Kanata, an upcoming play exploring Canadian Indigenous history, was cancelled on 26 July after some of the show’s producers pulled out of the project following “aggressive controversy”.
There were no Indigenous actors cast in the Robert Lepage-directed production about fictional relationships between Indigenous Canadians and Europeans spanning 200 years. It was set to debut at the Théâtre du Soleil in Paris this December.
Before announcing the cancellation, Lepage and the theatre’s director Ariane Mnouchkine met with signatories of an open letter opposing the play.
“The participants of the meeting were very open and we felt that many of our exchanges were productive. Nevertheless, the infinitely complex and often aggressive controversy surrounding the show has in the meantime reached the North American co-producers that were interested in it, and certain ones have now announced their withdrawal,” Lepage’s production company Ex Machina said in a statement.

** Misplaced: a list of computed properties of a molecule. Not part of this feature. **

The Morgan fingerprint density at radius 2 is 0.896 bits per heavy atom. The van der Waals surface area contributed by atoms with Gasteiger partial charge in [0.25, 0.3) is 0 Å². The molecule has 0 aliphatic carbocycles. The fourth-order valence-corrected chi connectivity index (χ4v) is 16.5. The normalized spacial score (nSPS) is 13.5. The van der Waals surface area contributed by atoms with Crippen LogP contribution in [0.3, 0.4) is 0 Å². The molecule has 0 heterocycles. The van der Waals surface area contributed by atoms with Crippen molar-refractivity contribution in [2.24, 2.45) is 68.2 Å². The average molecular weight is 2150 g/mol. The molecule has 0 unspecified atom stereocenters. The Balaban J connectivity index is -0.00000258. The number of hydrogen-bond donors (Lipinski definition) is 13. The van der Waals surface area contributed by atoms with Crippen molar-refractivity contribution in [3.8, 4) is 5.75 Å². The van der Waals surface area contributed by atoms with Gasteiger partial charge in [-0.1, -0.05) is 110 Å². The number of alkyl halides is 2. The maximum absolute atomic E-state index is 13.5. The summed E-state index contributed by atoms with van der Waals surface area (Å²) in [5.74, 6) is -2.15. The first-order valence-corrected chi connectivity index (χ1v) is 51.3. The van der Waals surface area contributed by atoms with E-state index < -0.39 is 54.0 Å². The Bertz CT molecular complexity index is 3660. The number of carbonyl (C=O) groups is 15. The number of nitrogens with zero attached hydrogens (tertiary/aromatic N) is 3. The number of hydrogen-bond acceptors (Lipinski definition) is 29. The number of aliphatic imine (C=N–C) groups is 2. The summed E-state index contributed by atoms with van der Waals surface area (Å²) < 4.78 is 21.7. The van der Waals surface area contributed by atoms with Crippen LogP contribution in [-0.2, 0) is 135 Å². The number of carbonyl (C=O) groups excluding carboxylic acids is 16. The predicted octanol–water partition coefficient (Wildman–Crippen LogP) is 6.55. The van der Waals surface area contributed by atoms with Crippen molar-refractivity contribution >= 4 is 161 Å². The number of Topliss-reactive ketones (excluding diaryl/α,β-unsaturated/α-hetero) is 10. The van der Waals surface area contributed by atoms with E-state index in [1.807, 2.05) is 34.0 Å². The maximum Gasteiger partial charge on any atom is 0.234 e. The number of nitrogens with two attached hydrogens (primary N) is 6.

“Without their financial support, we are unable to finish creating Kanata with Théâtre du Soleil. Therefore, we are putting an end to the project.”
Théâtre du Soleil described the “attempted intimidation of theatre artists” in its accompanying statement.
“An intimidation unimaginable in a democratic country, that is carried out largely on social media networks in the name of an ideology that the Théâtre du Soleil does not wish to qualify here but to which it will respond with its own tools,” the statement said.
It’s the second time in a month the Canadian director, of Cirque du Soleil fame, has had a show cancelled following accusations of cultural appropriation. On 4 July 2018 Montreal International Jazz Festival cancelled performances of SLĀV— a show directed by Lepage that featured a majority white cast singing African-American slave songs.
Read more about the controversy behind SLĀV here.